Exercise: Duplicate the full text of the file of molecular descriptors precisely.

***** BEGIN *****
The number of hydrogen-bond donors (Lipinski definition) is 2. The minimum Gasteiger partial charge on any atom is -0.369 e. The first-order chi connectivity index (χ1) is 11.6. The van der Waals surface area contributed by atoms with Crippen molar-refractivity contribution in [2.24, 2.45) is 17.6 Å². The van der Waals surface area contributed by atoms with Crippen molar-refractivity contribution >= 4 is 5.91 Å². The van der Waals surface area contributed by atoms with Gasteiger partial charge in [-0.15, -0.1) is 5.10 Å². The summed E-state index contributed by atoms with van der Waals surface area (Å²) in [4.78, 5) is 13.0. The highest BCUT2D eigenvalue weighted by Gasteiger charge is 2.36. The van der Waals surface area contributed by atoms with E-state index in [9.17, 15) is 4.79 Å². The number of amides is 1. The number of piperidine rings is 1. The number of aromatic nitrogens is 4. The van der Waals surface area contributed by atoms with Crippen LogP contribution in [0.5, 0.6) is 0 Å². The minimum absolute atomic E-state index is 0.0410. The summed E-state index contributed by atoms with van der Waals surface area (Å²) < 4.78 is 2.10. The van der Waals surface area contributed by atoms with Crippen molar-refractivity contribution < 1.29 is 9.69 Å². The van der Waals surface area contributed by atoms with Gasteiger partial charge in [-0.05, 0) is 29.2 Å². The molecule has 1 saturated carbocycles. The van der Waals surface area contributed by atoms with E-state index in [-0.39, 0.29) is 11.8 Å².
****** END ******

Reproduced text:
The number of hydrogen-bond donors (Lipinski definition) is 2. The minimum Gasteiger partial charge on any atom is -0.369 e. The first-order chi connectivity index (χ1) is 11.6. The van der Waals surface area contributed by atoms with Crippen molar-refractivity contribution in [2.24, 2.45) is 17.6 Å². The van der Waals surface area contributed by atoms with Crippen molar-refractivity contribution >= 4 is 5.91 Å². The van der Waals surface area contributed by atoms with Gasteiger partial charge in [-0.15, -0.1) is 5.10 Å². The summed E-state index contributed by atoms with van der Waals surface area (Å²) in [4.78, 5) is 13.0. The highest BCUT2D eigenvalue weighted by Gasteiger charge is 2.36. The van der Waals surface area contributed by atoms with E-state index in [9.17, 15) is 4.79 Å². The number of amides is 1. The number of piperidine rings is 1. The number of aromatic nitrogens is 4. The van der Waals surface area contributed by atoms with Crippen LogP contribution in [0.5, 0.6) is 0 Å². The minimum absolute atomic E-state index is 0.0410. The summed E-state index contributed by atoms with van der Waals surface area (Å²) < 4.78 is 2.10. The van der Waals surface area contributed by atoms with Crippen molar-refractivity contribution < 1.29 is 9.69 Å². The van der Waals surface area contributed by atoms with Gasteiger partial charge in [-0.05, 0) is 29.2 Å². The molecule has 1 saturated carbocycles. The van der Waals surface area contributed by atoms with E-state index in [-0.39, 0.29) is 11.8 Å².